IGFS successful in major European funding competition aimed at tackling climate change
The new Horizon Europe project Re-Livestock - Facilitating Innovations for Resilient Livestock Farming Systems - is about to start and researchers from Queen's will lead one of the projects
The overall objective of Re-Livestock is to evaluate and mobilize the adoption of innovative practices applied cross scale (animal, herd, farm, sector and region) to reduce GHG emissions and increase the capacity of livestock farming systems to deal with potential climate change impacts. Re-Livestock will bring together scientific expertise and co-innovation across different disciplines, including animal feeding, breeding, welfare, farm management, environmental and socio-economic assessment and policy analysis. The aim is to develop novel integrated approaches for different dairy, beef and pig systems and different geographic regions, in the context of climate change.
Strong collaborations with industry stakeholders to identify the innovations, and to co-design the validation process, will ensure relevance and maximise the adoption of best practices. National groups of farmers (case studies) and ‘stakeholder forums’, together with a ‘European multi-actor platform’, will allow for an engaged co-design of transition pathways, whilst ‘learning from innovation networks’ will allow for the testing and sharing of innovative solutions. ‘Communities of practice’ will extend the multi-actor approach to a broad range of stakeholders.
The project will develop 13 national case studies, covering pigs, dairy and beef cattle systems, distributed by different regions in Europe. A dual scale ‘Agroecology-Sustainable intensification’ & ‘Mitigation-Adaptation’ will be used. Case studies will be led by industry partners/collaborating stakeholders, in collaboration with a project facilitator, who will organise workshops and lead discussions to identify problems and solutions around the adoption and implementation of innovations. Learnings from different case studies will be clustered and shared in order to understand if innovations can work in different geographic and socio-economic contexts.
The Re-livestock project is funded by Horizon Europe. It has a total budget of 13.5 million euros and will last 5 years, starting in September 2022. The project is led by CSIC - Agencia Estatal Consejo Superior de Investigaciones Cientificas, from Spain, and has a total of 37 partners from 14 different European countries and from Australia, bringing together a large network of actors from different livestock value chains.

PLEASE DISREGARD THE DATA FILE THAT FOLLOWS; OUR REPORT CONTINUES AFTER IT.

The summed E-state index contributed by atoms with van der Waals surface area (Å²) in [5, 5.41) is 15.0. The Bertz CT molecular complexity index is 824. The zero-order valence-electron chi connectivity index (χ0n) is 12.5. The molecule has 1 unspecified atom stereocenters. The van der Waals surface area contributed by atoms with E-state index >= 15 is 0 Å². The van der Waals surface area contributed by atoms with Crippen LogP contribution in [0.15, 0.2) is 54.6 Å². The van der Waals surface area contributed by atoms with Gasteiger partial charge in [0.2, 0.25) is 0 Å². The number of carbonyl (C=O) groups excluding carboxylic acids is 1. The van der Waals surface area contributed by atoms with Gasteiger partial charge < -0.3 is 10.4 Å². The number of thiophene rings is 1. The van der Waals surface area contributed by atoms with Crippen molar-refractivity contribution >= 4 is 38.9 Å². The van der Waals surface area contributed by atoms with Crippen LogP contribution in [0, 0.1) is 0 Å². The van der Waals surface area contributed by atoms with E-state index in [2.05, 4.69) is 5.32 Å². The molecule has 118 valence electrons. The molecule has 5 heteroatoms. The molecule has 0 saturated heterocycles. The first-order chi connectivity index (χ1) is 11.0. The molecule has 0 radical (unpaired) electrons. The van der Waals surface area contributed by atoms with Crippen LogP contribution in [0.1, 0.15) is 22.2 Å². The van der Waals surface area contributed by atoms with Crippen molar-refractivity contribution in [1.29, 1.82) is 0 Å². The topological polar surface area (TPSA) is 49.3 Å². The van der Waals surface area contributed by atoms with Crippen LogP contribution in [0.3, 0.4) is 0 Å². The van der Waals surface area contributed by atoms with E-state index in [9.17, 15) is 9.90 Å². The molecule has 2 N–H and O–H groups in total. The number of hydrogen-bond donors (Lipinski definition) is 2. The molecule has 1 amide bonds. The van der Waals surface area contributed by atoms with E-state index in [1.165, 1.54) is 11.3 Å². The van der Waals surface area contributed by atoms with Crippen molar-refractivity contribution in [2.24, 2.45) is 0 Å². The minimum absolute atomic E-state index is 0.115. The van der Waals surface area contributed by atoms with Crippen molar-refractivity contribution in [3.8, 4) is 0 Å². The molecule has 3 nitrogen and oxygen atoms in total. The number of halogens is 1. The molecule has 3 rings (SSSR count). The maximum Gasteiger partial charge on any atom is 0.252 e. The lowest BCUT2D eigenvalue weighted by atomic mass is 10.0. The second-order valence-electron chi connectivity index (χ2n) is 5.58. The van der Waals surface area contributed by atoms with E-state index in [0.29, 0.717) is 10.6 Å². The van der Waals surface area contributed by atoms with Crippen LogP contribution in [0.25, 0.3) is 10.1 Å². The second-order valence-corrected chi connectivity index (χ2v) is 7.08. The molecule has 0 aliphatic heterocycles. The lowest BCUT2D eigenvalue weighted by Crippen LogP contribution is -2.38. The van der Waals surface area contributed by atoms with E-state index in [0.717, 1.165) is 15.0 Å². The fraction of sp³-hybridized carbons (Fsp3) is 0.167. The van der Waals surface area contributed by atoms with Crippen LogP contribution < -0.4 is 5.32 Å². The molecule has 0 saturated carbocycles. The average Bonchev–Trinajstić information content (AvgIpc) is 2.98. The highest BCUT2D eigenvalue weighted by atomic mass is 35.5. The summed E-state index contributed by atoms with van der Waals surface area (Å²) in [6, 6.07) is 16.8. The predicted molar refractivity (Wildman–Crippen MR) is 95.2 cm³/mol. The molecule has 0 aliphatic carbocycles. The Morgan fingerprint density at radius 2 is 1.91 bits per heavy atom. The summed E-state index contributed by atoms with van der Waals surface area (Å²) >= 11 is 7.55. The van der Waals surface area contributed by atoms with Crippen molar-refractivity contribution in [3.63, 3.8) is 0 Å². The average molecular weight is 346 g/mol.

The consortium integrates farmers associations (AEANI, PFLA, PROVACUNO), livestock feeding companies (DSM, AGRIFRIM), a seed company (Barenbrug), animal breeding companies (CRV, PIC, ANAS), a precision livestock company (PCH), advisory organisations (ICOEL, CONSULAI, Barenbrug), universities (UNIBO, UPV, UREAD, WU, SLU, AU, UCD, UNIPI, QUB, AERES, UEX, BOKU, UQ) and applied research institutes ( CSIC, WR, SRUC, FIBL, PIK, MVARC, ORC, Agroscope, IRIAF) and an intergovernmental organisation (CIHEAM-Zaragoza).
The Queen's researchers will focus on the use of multi-species swards to improve environmental resilience, including biodiversity, carbon capture and better soil health. They will also expore the role of new technologies and innovations in driving sustainability on farms.
The Queen's lead is Dr Katerina Theodoridou with Prof Alberto Longo, Dr Martina Bozzola and Dr Tassos Koidis co-investigators. Dr Tianhai Yan from AFBI will also provide support.
Dr Katerina Theodoridou
Funded by the European Union. Views and opinions expressed are however those of the author(s) only and do not necessarily reflect those of the European Union or the European Commission. Neither the European Union nor the European Commission can be held responsible for them.
For further information please contact IGFS Comms Officer Una Bradley email@example.com